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    > Waldorf Schools Winter Fairs: Felt Gnomes, Beeswax and Winter Spirit

    Waldorf Schools Winter Fairs: Felt Gnomes, Beeswax and Winter Spirit


    “The elves and the shoemaker” puppet show at the San Francisco Waldorf School

     Last year I attended to the San Francisco Waldorf School winter fair and it was such a hit with my kids that I will be going again this weekend. If you have never been, it’s a great opportunity to find Waldorf-inspired (read, natural) stocking stuffers or gifts, eat home-cooked food and enjoy kids activities. The shopping part was particularly fun because the fair featured a kids-only room where kids could trade wooden stars for small items. You buy the wooden stars in fabric bags at the entrance and kids get to spend their stars on whatever they want. They can also find Pocket People and dig in big pockets to find a surprise gift (small wooden ornaments, felt purses, felt gnomes) in exchange for stars. It’s as far from the big commercial malls as you can get.

     When I heard about the winter fair last year, I was researching an article I wrote for the called Waldorf schools celebrate the season with winter fairs this weekend. I was so intrigued by the storybook world and winter-based traditions that I decided to give it a try. Plus my friend Adrienne was one of the organizers so that tipped the decision. I brought my four-year old and a 6-year old friend  and this is what they loved most:

    The Sleeping Giant

    You step inside a dark room and sit on benches around the room. Kids sit in front. When everybody is seated, the door is closed and the play begins. The giant’s wife comes in and talks about the giant’s treasure – a treasure chest filled to the brim with shiny trinkets that all kids eye with great envy. The giant eventually steps through the curtain door and lies down on the bed. When he falls asleep, kids are invited to rush to the treasure chest, “steal” an item and go, go, go before the giant wakes up! The door opens and kids run outside out of breath – holding a cherished treasure. On the school’s website there’s a note that recommends the Sleeping Giant for kids ages 3 to 6 and “not for the faint of heart.” Makes me giggle.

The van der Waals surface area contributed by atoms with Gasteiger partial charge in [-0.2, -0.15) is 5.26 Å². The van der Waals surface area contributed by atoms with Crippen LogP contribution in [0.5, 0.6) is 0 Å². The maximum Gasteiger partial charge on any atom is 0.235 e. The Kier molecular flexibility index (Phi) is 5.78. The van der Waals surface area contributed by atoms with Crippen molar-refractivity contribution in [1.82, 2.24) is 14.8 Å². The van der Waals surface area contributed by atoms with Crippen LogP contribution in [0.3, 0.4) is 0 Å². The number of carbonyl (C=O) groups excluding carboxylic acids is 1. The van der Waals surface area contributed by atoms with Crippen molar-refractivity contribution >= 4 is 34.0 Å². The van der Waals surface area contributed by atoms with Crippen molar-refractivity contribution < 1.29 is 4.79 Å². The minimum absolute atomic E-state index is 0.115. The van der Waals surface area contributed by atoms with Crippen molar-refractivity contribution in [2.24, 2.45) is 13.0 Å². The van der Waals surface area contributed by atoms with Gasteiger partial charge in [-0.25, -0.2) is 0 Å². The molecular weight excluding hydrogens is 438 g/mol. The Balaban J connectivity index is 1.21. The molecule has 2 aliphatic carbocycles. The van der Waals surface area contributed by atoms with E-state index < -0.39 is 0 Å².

Acorn, pine cone and walnut candles by Bee Happy Candles


    The Fairy House
    That’s the no-parents allowed kids-only shopping room. Parents wait patiently outside while their kids walk inside the Lavender Room with their stars and start looking for little treasures. My four-year old came out of there ecstatic with little wooden buckets and doll furniture wrapped in gaze – some of which ended up as stocking stuffers for her cousins a few weeks later.

    The Cookie House
    Ha! Another no-parents allowed place, except this one is dedicated to the sweet tooth. Kids go through a tunnel and emerge in a room where the walls and shelves are adorned with decorated cookies. Again, kids get to select a cookie of their choice based on the number of stars. The bigger the cookie – the greater the number of stars!

    The Puppet Show
    In true Waldorf tradition, the story of “The elves and the shoemaker” was performed by parents moving little wooden characters and props on a table. The girls were transfixed and loved the story. This year’s show will be “The Magic Key.”


    “Picking a pocket or two” Waldorf style

     The Pocket People
    Now that’s an interesting idea I hadn’t seen elsewhere. Adults stroll the school’s grounds wearing a big cloak peppered with colorful pockets. Each pocket has a number of stars glued on it. The idea is that kids trade stars for surprise gifts. The element of surprise is what makes the pocket people so much fun – and I didn’t see a single child leave disappointed.

    Other fun activities include:
    The Cake Walk: a twist on musical chairs with a cake as a prize if the child ends up on the correct spot
    Gingerbread House: gingerbread house decoration
    – Candle dipping, beeswax for kids

    I so much loved some of the vendors that I got their details and included them in an article on green stocking stuffers. The walnut baby is still a cherished toy in my 5-year-old’s bedroom. In the school yard, I stocked up on local honey (the beehives are located in the city – isn’t that great?) and we listened to some music before heading home with all our stars spent. To be fair, I didn’t think the savory food was that great but the kids’ enthusiasm was certainly worth an OK meal.

    Sunday, December 5th, 10am – 3pm at the Grade School Campus
    2938 Washington St., San Francisco, CA 94115

    Other Waldorf schools are celebrating the winter around the Bay Area:

    • Winter Faire at Summerfield Waldorf School & Farm in Santa Rosa. Saturday December 4, 2010 – 11am to 4pm  at 655 Willowside Rd in Santa Rosa
      2010 Holiday Faire at the Peninsula Waldorf School. Saturday, December 4, 2010 – 10am – 5pm at 11311 Mora Drive, Los Altos, CA

    2 thoughts on “Waldorf Schools Winter Fairs: Felt Gnomes, Beeswax and Winter Spirit

    1. Is it possible to get the contact information for the felt artist that was at your last holiday festival? My wife loved her work and bought a couple of pieces and we would like to see more of her work.

      Thank you

      1. Hi Derek, oh we do love felt crafts and figurines as well. I’m not sure who the felt artist was at the last holiday festival. The only people who could help are the school, as they organize all the artists on site. Good luck and please let me know if you find out. Thanks a lot.

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